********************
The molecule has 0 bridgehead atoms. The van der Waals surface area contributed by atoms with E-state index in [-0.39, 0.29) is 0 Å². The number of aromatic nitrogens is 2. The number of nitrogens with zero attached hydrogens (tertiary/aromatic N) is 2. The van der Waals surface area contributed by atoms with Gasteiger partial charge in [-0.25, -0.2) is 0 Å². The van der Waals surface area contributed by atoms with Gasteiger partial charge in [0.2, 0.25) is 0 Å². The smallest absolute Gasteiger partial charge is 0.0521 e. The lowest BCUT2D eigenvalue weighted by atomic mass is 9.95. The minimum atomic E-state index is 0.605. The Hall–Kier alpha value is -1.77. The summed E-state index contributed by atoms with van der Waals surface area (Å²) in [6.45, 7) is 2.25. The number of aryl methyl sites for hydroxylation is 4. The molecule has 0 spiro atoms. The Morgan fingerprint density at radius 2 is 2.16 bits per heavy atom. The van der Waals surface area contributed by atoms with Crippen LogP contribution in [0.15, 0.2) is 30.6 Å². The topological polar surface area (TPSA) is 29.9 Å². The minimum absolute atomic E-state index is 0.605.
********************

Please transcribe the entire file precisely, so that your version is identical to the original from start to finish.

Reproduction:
The molecule has 0 bridgehead atoms. The van der Waals surface area contributed by atoms with E-state index in [-0.39, 0.29) is 0 Å². The number of aromatic nitrogens is 2. The number of nitrogens with zero attached hydrogens (tertiary/aromatic N) is 2. The van der Waals surface area contributed by atoms with Gasteiger partial charge in [-0.25, -0.2) is 0 Å². The van der Waals surface area contributed by atoms with Gasteiger partial charge in [0.2, 0.25) is 0 Å². The smallest absolute Gasteiger partial charge is 0.0521 e. The lowest BCUT2D eigenvalue weighted by atomic mass is 9.95. The minimum atomic E-state index is 0.605. The Hall–Kier alpha value is -1.77. The summed E-state index contributed by atoms with van der Waals surface area (Å²) in [6.45, 7) is 2.25. The number of aryl methyl sites for hydroxylation is 4. The molecule has 0 spiro atoms. The Morgan fingerprint density at radius 2 is 2.16 bits per heavy atom. The van der Waals surface area contributed by atoms with Crippen LogP contribution in [0.15, 0.2) is 30.6 Å². The topological polar surface area (TPSA) is 29.9 Å². The minimum absolute atomic E-state index is 0.605.